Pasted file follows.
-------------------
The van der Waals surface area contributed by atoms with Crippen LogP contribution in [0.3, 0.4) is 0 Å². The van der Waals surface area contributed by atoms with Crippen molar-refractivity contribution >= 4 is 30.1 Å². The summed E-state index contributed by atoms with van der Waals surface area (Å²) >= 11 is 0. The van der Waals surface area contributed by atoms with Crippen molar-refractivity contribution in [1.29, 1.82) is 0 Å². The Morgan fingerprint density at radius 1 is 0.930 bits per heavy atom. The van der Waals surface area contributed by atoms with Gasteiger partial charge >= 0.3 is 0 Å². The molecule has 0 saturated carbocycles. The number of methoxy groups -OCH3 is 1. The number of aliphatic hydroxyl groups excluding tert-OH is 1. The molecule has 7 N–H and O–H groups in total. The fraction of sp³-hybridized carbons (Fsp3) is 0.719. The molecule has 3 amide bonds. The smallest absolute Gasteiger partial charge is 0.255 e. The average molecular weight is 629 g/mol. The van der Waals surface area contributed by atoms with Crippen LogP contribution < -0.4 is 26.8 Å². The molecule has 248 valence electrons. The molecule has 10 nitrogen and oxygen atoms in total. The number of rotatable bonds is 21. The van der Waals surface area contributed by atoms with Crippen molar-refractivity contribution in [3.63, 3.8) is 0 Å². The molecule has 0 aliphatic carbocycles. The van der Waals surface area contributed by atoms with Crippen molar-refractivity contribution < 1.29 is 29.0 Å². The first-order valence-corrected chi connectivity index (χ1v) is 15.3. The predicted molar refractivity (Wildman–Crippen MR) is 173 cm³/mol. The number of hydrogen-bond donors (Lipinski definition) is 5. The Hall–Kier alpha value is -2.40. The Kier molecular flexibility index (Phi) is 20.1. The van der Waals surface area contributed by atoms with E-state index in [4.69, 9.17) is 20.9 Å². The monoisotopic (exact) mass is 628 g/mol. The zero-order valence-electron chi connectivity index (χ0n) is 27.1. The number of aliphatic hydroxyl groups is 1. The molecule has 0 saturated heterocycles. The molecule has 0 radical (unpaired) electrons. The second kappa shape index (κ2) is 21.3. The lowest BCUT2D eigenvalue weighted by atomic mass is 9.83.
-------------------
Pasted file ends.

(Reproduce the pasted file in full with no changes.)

The van der Waals surface area contributed by atoms with Crippen LogP contribution in [0.3, 0.4) is 0 Å². The van der Waals surface area contributed by atoms with Crippen molar-refractivity contribution >= 4 is 30.1 Å². The summed E-state index contributed by atoms with van der Waals surface area (Å²) >= 11 is 0. The van der Waals surface area contributed by atoms with Crippen molar-refractivity contribution in [1.29, 1.82) is 0 Å². The Morgan fingerprint density at radius 1 is 0.930 bits per heavy atom. The van der Waals surface area contributed by atoms with Gasteiger partial charge >= 0.3 is 0 Å². The molecule has 0 saturated carbocycles. The number of methoxy groups -OCH3 is 1. The number of aliphatic hydroxyl groups excluding tert-OH is 1. The molecule has 7 N–H and O–H groups in total. The fraction of sp³-hybridized carbons (Fsp3) is 0.719. The molecule has 3 amide bonds. The smallest absolute Gasteiger partial charge is 0.255 e. The average molecular weight is 629 g/mol. The van der Waals surface area contributed by atoms with Crippen LogP contribution < -0.4 is 26.8 Å². The molecule has 248 valence electrons. The molecule has 10 nitrogen and oxygen atoms in total. The number of rotatable bonds is 21. The van der Waals surface area contributed by atoms with Crippen molar-refractivity contribution in [3.63, 3.8) is 0 Å². The molecule has 0 aliphatic carbocycles. The van der Waals surface area contributed by atoms with Crippen molar-refractivity contribution < 1.29 is 29.0 Å². The first-order valence-corrected chi connectivity index (χ1v) is 15.3. The predicted molar refractivity (Wildman–Crippen MR) is 173 cm³/mol. The number of hydrogen-bond donors (Lipinski definition) is 5. The Hall–Kier alpha value is -2.40. The Kier molecular flexibility index (Phi) is 20.1. The van der Waals surface area contributed by atoms with E-state index in [4.69, 9.17) is 20.9 Å². The monoisotopic (exact) mass is 628 g/mol. The zero-order valence-electron chi connectivity index (χ0n) is 27.1. The number of aliphatic hydroxyl groups is 1. The molecule has 0 saturated heterocycles. The molecule has 0 radical (unpaired) electrons. The second kappa shape index (κ2) is 21.3. The lowest BCUT2D eigenvalue weighted by atomic mass is 9.83.